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The sky is turning dusky over the Soho House in West Hollywood, and Tracee Ellis Ross, nestled into a sofa on the roof garden, gazes out at the downtown skyline and then in toward a beefy blond man she calls “the best of the lumber-jacky thing,” insisting that he is not her type and then insisting that she has no type. The violet hour is Ross’s favorite time of day — to pour herself a glass of wine, to take a bath, and to do the “wandering and pondering” that her increasingly busy schedule has turned into a luxury. Her alarm went off at 4 this morning, as usual; Ross is in the midst of shooting a fifth season of Black-ish (premiering on ABC this month), and meanwhile projects are piling up at her feet, which on most days are steeply stilettoed but today are clad in winking orthopedic Gucci trainers. Ross has been a working actress for two decades, her career bubbling away gently for much of that time, but all of a sudden she is that rarest of Hollywood birds, ascendant after 40.
“In the last few years, things I thought were off the table happened,” says Ross, wearing a long chartreuse dress swirling with flowers. Her attention is suddenly diverted by the arrival of a plate of cheese — an unaccustomed indulgence, at the taste of which her eyes close and her face tilts upward in a sort of caricature of rapture.
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In 2017 Ross was invited to the Golden Globes for the first time and ended up with a best actress award for her work as Dr. Rainbow (“Bow”) Johnson, anesthesiologist, mother of five, and moral core of Black-ish. Ross was 44 when she took home the trophy — exactly 44 years after her mother, Diana Ross, won hers for Lady Sings the Blues. It all seemed to be happening at once: She found herself becoming a fixture on the late-night talk shows, a breathlessly followed style icon (for evidence, look no further than the fashion master class she gave as host of the 2017 American Music Awards), and an eloquent and outspoken voice for the Time’s Up movement. Ross wasn’t new. She had been the star of Girlfriends, a sitcom that ran for eight seasons starting in 2000. But that was cable. “My team was always being told [by the talk-show producers], ‘We love Tracee. Call us when she gets something.’”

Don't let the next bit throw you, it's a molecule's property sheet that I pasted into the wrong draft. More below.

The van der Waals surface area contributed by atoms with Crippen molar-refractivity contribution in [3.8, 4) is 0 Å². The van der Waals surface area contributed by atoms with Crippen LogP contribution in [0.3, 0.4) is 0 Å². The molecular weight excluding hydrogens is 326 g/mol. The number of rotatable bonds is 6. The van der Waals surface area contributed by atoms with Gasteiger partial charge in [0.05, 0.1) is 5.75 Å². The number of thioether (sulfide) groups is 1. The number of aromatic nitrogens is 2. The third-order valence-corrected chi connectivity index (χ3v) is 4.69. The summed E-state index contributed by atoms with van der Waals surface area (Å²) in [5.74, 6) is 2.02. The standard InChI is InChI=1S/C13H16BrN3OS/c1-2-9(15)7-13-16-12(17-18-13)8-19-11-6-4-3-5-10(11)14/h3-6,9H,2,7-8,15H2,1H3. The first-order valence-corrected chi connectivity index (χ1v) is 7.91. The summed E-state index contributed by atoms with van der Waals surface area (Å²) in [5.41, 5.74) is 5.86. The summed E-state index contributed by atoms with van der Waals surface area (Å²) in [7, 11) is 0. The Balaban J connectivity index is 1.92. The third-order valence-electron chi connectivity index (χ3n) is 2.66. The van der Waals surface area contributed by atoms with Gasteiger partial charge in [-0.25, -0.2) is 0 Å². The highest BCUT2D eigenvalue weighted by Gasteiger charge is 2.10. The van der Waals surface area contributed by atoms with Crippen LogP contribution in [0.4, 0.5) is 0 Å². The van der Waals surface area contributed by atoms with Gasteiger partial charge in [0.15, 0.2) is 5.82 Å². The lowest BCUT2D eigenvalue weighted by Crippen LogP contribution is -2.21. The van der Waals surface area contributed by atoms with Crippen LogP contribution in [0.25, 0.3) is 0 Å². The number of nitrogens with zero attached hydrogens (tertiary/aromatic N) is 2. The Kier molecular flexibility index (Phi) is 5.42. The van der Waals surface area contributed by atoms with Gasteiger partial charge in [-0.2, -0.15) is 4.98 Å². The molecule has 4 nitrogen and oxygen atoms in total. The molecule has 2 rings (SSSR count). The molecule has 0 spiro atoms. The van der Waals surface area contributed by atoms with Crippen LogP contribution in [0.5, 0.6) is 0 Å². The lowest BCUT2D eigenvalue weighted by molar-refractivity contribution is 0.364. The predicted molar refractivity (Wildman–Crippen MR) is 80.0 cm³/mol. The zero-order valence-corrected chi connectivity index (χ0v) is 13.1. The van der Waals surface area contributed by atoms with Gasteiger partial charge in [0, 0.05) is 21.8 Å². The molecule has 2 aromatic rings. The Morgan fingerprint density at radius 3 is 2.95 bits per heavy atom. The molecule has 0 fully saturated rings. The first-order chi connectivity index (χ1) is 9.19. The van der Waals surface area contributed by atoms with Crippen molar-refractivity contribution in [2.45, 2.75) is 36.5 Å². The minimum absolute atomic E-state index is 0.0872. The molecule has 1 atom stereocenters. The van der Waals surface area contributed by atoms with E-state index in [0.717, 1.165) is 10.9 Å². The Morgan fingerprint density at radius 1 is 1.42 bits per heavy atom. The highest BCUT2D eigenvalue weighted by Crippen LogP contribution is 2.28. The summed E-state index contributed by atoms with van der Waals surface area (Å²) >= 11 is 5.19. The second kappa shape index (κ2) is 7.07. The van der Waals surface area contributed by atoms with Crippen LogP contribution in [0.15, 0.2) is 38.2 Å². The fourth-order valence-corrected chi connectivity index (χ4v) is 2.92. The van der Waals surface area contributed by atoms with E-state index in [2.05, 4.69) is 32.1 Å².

In person, Ross’s intrinsic glamour — giant, flickering eyes, precipitous cheekbones — is softened by her tendency toward slapstick. She is glad to wax philosophic as long as there’s room at the end for a joke. She slips in and out of impersonations, from whiny teenage girl to English aristo à la Old Hollywood. We are catching her, Ross observes, at a proud moment in her own life and at a bleak one for the nation. She has spent some time lately considering the connection between the two. “On the one hand this feels like the country’s dark night of the soul,” she says. “If the U.S.A. were in a 12- step program, it would need a really big moral inventory. But one of the things that’s been special about this time is that there’s a space for one’s own unique experience in a way that there wasn’t always. The life promised by fairy tales and movies is not relevant in the same way — the white picket fence, blah, blah, blah — and there are more people telling stories that have different colors and flavors to them. Pose is on TV, and it is so good! This September the magazines were covered with black women. And with Black-ish, for us to be representing an American family is kind of major. When you can look at a story that is not in any way your story but see all the ways you identify, that’s art doing its job.”